Anita Roddick was the founder and chief executive officer of The Body Shop, which sells environmentally and socially sensitive skin care products. Now free from management responsibilities—though she remains a major shareholder and board director—Roddick devotes her time to social change. This spring she published two books, A Revolution in Kindness (as editor) and Brave Hearts, Rebel Spirits: A Spiritual Activists Handbook (with Brooke Shelby Biggs). Sojourners executive editor David Batstone interviewed Roddick in San Francisco.
David Batstone: The message from your new books is not what you expect to hear from the CEO of a major retail corporation.
Anita Roddick: Once I separated myself from The Body Shop, I wanted to get some ideas out. It's very hard in business to be listened to when you talk about revolutionary ideas; it's even more difficult to do so as a woman. The market found it hard to believe us, for example, when we claimed that business has to move beyond an obsession with the bottom line.
Batstone: Was that just rhetoric at The Body Shop?
Roddick: Absolutely not. I was never interested in how big our company could grow, but how brave we could be. The investment bankers talked about profits, but we talked about principles. It all comes down to where you put your material resources and energy.
Batstone: What lessons did you learn while building The Body Shop that are relevant to social activism?
Roddick: I learned that when enthusiasm comes from the heart, it is unstoppable. After the fall of the dictator in Romania in the 1980s [Nicolae Ceausescu], our company set up a project to help the country's appalling orphanages. Romanian women had been forced to have three or four children that would be raised to serve as soldiers or workers for the state. Over the next 10 years, thousands of our staff went to volunteer there; some would pay their own money to go, others won awards. These workers came back transformed, because experiences of real kindness will change a person's values. It's really hard to bring spirituality into work. But it can happen when we view spirituality as service to the weak and the frail.
Batstone: The Body Shop at times was criticized for not living up to its ideals. Why did that happen?
Roddick: Nearly all of the accusations could be traced to a corporate stalker. For nearly five years this individual tracked me. He made his money by fighting everybody in the social responsibility movement—Ben & Jerry's, Odwalla, Working Assets. He was very clever. He would exploit any mistake or oversight that I made. He also would manufacture falsehoods—like when he said we were doing animal testing—and the media would print these accusations. For a while, England [where The Body Shop began] was ready to topple me off the pedestal. Looking back, I can see that we were really ripe for that. We were putting our head above the parapet and challenging everything. So we probably deserved to be slapped around a bit.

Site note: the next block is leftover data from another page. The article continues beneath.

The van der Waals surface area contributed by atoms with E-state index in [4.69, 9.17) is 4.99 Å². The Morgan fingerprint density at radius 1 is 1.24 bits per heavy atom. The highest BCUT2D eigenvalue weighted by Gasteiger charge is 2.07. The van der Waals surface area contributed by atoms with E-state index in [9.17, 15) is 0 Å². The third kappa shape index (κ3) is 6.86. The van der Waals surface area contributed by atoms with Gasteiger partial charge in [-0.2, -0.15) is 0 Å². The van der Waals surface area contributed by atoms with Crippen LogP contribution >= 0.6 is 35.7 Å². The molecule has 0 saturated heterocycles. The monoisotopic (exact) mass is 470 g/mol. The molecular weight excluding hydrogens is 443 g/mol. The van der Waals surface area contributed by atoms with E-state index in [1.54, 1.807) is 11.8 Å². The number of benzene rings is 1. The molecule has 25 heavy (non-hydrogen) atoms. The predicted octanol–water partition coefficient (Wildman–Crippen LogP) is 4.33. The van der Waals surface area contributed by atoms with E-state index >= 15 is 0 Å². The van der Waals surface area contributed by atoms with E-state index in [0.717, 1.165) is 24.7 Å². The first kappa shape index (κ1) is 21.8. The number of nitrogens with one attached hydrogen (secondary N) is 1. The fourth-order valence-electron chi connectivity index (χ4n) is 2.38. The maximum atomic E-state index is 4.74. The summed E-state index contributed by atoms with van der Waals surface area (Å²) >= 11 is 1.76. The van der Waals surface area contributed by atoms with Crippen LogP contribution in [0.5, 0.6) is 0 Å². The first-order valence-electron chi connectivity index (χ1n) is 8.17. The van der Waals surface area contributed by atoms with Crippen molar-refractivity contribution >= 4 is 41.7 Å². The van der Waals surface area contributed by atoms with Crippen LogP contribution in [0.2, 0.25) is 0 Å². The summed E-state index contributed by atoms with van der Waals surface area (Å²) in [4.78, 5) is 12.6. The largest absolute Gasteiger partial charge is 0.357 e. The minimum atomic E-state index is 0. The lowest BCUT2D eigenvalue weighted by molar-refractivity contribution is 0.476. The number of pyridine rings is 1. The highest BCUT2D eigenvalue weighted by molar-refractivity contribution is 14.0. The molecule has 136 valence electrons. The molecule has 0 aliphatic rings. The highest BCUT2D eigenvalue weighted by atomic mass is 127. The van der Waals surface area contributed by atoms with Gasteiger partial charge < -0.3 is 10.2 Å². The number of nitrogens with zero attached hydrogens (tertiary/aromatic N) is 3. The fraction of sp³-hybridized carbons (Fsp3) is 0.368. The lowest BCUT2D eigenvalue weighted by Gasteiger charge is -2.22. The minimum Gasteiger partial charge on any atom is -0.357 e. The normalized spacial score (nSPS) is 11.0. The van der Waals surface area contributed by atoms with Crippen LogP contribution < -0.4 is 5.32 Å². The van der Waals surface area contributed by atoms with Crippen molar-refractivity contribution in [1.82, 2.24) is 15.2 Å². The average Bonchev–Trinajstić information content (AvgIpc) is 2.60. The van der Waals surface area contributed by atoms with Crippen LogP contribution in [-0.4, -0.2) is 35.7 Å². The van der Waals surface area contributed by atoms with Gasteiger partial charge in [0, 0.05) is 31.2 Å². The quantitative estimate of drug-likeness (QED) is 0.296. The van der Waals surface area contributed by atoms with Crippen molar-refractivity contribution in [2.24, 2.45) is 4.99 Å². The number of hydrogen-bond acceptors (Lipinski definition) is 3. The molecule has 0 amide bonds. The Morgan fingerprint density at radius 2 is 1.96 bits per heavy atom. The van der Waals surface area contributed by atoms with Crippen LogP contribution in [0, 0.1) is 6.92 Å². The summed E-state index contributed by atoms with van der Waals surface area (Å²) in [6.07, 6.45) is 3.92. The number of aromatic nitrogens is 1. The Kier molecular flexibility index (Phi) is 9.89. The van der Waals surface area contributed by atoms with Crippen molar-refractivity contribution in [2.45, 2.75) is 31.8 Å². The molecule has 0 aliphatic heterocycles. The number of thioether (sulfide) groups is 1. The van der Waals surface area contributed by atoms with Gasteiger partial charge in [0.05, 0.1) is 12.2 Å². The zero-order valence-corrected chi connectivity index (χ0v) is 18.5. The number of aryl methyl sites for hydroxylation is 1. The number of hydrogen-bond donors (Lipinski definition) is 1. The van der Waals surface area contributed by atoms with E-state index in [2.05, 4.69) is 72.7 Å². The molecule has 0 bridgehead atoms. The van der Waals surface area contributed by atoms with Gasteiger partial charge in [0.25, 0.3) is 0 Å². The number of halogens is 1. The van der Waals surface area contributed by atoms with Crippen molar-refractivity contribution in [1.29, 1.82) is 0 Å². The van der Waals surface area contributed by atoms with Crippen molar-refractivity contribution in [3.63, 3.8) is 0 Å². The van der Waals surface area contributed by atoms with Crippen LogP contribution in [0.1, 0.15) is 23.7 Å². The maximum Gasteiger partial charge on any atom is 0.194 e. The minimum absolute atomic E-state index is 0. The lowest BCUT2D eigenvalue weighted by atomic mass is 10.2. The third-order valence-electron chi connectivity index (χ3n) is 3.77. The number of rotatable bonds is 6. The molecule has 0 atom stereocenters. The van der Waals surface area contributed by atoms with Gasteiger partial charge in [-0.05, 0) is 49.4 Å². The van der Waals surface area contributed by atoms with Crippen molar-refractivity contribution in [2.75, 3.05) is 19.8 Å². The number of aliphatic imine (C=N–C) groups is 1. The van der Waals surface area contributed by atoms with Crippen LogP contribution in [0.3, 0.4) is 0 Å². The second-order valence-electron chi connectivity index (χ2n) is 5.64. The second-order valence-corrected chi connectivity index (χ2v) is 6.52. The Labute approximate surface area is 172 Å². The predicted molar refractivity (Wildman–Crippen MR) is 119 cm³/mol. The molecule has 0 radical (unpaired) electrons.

Batstone: How did you deal with that?
Roddick: Communication. Just about every day I wrote personal essays to our local shop owners. It was hard for them to see such negative things about their company in the newspapers.
Batstone: So you have long practice as a writer! What motivated you to write about kindness?
Roddick: It was the result of something that happened to me in America. I had written a book about corporate globalization, and it was released the week of the 9/11 tragedy. On the front cover of the book I had included a tagline, "globalization and how to fight back." So we stopped the release and shredded the cover. In its place, I wrote that we had to move toward a revolutionary kindness.
Batstone: You describe one of your books as a spiritual activists handbook. Do you have a religious background?
Roddick: Yes, Catholic.
Batstone: Is your faith still relevant to you?
Roddick: Absolutely. I'm in awe of liberation theology; that is where my heart is. I follow the great spiritual leaders like Jesus and Buddha who actually get their hands dirty. I do feel ashamed of the church at times. All that gold they stole from native peoples in the Americas, for instance. I think they should give it back. But that doesn't make me cynical. I'm moved by individuals that can polish their feelings of outrage over wrongdoing and do something positive about it. Many of us talk about kindness at great length but don't do anything. Our kindness has to be fierce.
Batstone: What does fierce kindness look like?
Roddick: It has to be bigger than the personal, and more than random acts. It is not satisfied unless human rights and social justice are present.
Batstone: Are you setting up an organization to apply the principles that appear in your books?
Roddick: No, there are enough great groups out there already that I can support. My books are more about education. Before I wrote this book, I didn't know anything about the Berrigan brothers, for example, and their 20 years of jail for peace activism. It was these kind of people I wanted to bring onto the radar screen.
Batstone: What quality do social activists lack?
Roddick: I'd like to see more of a focus on aesthetics. Any form of dissent has to have a sense of the carnival. If this is the world we want, it has to be full of joy and laughter. We also have to reclaim our language. Have you ever noticed how economic values supersede every other human value? We say, "How much have I invested in this relationship?" as if that's what is most important. Our language often tips us off to where we need some soul work.